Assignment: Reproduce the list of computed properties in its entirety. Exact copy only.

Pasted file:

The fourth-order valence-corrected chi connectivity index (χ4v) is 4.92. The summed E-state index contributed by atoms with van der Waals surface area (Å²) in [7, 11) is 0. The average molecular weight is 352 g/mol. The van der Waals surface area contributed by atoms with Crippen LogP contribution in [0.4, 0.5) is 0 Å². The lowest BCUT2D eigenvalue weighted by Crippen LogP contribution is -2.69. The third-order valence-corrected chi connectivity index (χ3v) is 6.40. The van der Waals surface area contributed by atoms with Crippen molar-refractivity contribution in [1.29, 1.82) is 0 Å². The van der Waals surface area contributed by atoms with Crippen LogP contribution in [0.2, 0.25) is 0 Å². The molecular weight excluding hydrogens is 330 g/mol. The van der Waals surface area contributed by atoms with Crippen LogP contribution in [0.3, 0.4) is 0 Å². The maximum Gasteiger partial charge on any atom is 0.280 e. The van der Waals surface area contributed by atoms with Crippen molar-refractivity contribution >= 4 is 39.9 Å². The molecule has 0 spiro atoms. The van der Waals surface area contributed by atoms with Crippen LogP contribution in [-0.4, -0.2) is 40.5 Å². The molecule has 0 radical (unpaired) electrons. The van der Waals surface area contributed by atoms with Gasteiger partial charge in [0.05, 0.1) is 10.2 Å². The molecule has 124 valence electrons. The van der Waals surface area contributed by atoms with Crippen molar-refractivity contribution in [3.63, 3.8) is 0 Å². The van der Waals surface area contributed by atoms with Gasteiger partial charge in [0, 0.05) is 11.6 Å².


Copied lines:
The fourth-order valence-corrected chi connectivity index (χ4v) is 4.92. The summed E-state index contributed by atoms with van der Waals surface area (Å²) in [7, 11) is 0. The average molecular weight is 352 g/mol. The van der Waals surface area contributed by atoms with Crippen LogP contribution in [0.4, 0.5) is 0 Å². The lowest BCUT2D eigenvalue weighted by Crippen LogP contribution is -2.69. The third-order valence-corrected chi connectivity index (χ3v) is 6.40. The van der Waals surface area contributed by atoms with Crippen molar-refractivity contribution in [1.29, 1.82) is 0 Å². The van der Waals surface area contributed by atoms with Crippen LogP contribution in [0.2, 0.25) is 0 Å². The molecular weight excluding hydrogens is 330 g/mol. The van der Waals surface area contributed by atoms with Crippen LogP contribution in [0.3, 0.4) is 0 Å². The maximum Gasteiger partial charge on any atom is 0.280 e. The van der Waals surface area contributed by atoms with Crippen molar-refractivity contribution >= 4 is 39.9 Å². The molecule has 0 spiro atoms. The van der Waals surface area contributed by atoms with Crippen LogP contribution in [-0.4, -0.2) is 40.5 Å². The molecule has 0 radical (unpaired) electrons. The van der Waals surface area contributed by atoms with Gasteiger partial charge in [0.05, 0.1) is 10.2 Å². The molecule has 124 valence electrons. The van der Waals surface area contributed by atoms with Crippen molar-refractivity contribution in [3.63, 3.8) is 0 Å². The van der Waals surface area contributed by atoms with Gasteiger partial charge in [0, 0.05) is 11.6 Å².